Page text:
tax rate at 100K is 0% (10K owed, 10K received)
tax rate at 200K is 5% (20K owed, 10K received)
tax rate at 500K is 8% (50K owed, 10K received)
tax rate at 1.0M is 9% (100K owed 10K received)

 
At 10:29 AM, Blogger Alan Stewart Carl said...

First, a graduated flat tax w/o exemptions is not a bad idea. I suppose our current system was supposed to be pretty much that--but it's been overloaded with exemptions and exceptions. MY worry is that the same thing would happen again. But, in principle, I like the idea.

As for Amba's comments on the VAT: I agree that our economy realies on a very pro-consumerism attitude and any taxation that could reduce spending could hurt our economy. BUT, so many Americans are already living so far past their means, that some downturn is inevitable. The question is--will it happen with a flood of bankrupcies (or worse) and foreclosures...or will Americans get their spending under control themselves.

I think the VAT could actually help prevent the kind of depression you predict by providing the incentive people might need to get their finances under control.

Of course, I am not an economist and, as previously stated, am not 100% sold on a VAT, merely very intereted.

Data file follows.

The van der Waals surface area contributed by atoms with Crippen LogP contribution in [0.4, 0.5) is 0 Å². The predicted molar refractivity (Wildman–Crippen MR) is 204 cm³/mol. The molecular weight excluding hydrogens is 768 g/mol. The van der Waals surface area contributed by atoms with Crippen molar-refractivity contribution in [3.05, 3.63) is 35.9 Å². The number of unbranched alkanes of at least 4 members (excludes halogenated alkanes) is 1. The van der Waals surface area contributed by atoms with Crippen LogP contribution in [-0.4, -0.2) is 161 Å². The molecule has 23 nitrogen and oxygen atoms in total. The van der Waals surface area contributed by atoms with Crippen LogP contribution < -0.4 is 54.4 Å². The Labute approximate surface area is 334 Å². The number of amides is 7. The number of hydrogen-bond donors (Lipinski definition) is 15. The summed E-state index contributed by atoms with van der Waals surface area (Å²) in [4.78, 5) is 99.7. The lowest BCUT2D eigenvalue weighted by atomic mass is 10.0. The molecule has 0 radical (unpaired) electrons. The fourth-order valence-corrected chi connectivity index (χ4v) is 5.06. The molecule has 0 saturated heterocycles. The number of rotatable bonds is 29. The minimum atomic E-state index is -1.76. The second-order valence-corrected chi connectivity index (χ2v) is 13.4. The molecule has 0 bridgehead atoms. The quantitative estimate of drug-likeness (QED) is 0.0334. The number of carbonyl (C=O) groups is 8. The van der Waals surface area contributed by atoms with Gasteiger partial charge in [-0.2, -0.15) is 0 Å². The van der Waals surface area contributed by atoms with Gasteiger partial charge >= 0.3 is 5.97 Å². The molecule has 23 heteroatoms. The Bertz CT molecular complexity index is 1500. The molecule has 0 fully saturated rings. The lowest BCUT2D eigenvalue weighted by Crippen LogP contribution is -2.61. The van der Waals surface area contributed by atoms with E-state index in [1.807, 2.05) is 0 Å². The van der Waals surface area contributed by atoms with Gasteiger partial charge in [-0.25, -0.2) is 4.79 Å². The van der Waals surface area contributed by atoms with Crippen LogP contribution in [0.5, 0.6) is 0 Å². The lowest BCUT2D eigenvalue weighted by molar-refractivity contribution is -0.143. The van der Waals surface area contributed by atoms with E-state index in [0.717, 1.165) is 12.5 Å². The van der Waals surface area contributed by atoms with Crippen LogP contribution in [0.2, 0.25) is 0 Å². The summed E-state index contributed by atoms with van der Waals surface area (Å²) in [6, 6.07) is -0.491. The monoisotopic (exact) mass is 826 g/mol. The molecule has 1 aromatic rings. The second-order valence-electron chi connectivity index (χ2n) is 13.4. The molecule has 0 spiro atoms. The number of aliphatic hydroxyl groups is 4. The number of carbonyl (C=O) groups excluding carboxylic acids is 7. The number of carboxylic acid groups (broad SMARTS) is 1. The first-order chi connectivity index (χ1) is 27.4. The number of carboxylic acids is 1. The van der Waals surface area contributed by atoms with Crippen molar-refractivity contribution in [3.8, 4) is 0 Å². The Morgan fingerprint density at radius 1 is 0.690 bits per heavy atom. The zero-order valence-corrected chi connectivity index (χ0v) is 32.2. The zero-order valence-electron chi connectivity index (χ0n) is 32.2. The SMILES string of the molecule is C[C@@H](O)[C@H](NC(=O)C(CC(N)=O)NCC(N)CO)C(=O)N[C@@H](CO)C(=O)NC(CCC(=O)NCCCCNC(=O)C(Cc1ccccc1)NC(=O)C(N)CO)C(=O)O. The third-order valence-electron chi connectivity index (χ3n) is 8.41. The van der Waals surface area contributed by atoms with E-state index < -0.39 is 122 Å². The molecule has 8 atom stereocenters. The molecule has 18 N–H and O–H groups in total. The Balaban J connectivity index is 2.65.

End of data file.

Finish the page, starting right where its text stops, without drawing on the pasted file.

At 3:48 PM, Anonymous Anonymous said...

I am going to throw a curveball into the mix here...

all taxation ultimately ends up as higher prices to consumers except one - the property taxes on land values.

it can not be passed onto the consumer because it causes the landowner to optimize the use of their socially created location which sows the seeds of their own demise in trying to pass it on to a tenant.

now let's look at this in more broad terms...

today this value gets passed onto to a tenant (immediately) or a future purchaser of land as it appreciates in value - yet the landowner does nothing to increase this land value with their own labor - it is purely profit without production.